In an unusual sighting, a pod of dolphins was spotted during a tour conducted by nature inspectors over the weekend in the Gulf of Eilat in southern Israel.
The Israel Nature and Parks Authority's drone spotted five dolphins, amongst them a calf and its mother during a routine inspection.
Dafna Feingold, marine biologist and manager of sea mammal viewpoints in the Red Sea, said that there are 16 species of sea mammals in the sea, and 13 of them are toothed whales while some are dolphins.
"The Red Sea dolphin, recently spotted, is a sub-species of the common dolphin, and it's often hard to differentiate between one from the other without seeing them up close. There are differences in the head shape and color, but the most notable difference is that the mature Red Sea dolphins develop stains on the belly area," she said.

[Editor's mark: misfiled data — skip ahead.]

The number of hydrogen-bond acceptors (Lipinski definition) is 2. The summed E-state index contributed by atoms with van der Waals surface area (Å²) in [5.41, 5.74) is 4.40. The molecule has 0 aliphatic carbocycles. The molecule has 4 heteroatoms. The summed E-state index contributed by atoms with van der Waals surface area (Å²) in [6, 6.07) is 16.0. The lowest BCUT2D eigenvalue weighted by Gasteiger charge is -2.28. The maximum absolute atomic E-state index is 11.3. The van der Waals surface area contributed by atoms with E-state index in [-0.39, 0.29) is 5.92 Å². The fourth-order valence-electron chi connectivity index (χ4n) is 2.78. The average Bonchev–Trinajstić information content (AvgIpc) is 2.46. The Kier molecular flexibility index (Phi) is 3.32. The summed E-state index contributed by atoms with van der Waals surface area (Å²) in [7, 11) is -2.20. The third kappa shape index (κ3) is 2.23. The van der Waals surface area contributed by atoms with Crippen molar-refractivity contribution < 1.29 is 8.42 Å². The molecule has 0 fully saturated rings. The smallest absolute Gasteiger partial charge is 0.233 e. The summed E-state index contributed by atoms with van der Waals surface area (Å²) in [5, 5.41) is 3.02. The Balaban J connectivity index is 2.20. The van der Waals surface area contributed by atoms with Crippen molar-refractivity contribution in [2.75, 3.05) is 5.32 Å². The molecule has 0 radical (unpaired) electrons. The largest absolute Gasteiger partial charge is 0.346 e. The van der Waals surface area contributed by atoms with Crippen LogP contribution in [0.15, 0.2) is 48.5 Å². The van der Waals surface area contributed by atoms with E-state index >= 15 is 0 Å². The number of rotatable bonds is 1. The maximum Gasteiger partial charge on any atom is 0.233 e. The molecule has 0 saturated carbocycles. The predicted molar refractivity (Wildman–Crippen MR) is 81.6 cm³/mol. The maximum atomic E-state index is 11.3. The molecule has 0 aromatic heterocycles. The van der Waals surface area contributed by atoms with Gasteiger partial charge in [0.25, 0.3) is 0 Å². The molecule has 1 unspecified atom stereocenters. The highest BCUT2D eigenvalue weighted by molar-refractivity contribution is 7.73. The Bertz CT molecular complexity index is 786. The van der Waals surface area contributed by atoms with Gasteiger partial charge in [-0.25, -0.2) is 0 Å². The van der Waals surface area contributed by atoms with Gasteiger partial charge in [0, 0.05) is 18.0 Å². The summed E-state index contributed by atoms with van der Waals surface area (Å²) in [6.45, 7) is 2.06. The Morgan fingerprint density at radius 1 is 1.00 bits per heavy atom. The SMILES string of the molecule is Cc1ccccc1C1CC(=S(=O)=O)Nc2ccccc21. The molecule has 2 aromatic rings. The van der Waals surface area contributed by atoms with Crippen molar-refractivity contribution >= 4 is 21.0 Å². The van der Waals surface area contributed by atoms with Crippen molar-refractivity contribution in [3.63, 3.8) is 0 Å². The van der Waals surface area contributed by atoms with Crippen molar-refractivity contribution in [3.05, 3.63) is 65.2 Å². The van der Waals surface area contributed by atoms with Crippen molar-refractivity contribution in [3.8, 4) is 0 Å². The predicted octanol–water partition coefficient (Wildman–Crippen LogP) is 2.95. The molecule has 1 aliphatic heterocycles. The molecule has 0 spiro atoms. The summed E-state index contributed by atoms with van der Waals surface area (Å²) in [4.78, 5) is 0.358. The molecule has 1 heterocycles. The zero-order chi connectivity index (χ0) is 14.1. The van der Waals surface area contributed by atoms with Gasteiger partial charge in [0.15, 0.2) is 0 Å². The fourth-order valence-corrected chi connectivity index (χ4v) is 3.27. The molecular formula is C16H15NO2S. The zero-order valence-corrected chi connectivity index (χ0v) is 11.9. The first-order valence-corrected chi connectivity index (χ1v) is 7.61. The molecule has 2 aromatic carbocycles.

The marine biologists elaborated that the Red Sea dolphin usually resides in tropical areas of the Indian Ocean and the West Pacific Ocean, and can range from South Africa to the Gulf of Aden and the Red Sea.
The Red Sea species is usually spotted near the beach in relatively shallow waters, which appears to be the species' preferred living space. This preference doesn't explain their presence in the Gulf of Eilat, given it's depth even near the shoreline.
Nonetheless, recently sightings of the Red Sea Dolphin have been reported all along the Red Sea, Gulf of Eilat, Suez, and even in the Suez canal itself.
The average size of a dolphin pod belonging to the Red Sea species ranges from anywhere between two to 50 dolphins, although there have been reports of schools with up to 300 dolphins.
Red Sea Dolphin calves are detected all year round, revealing they have a surplus of food, and are generally healthy in the area.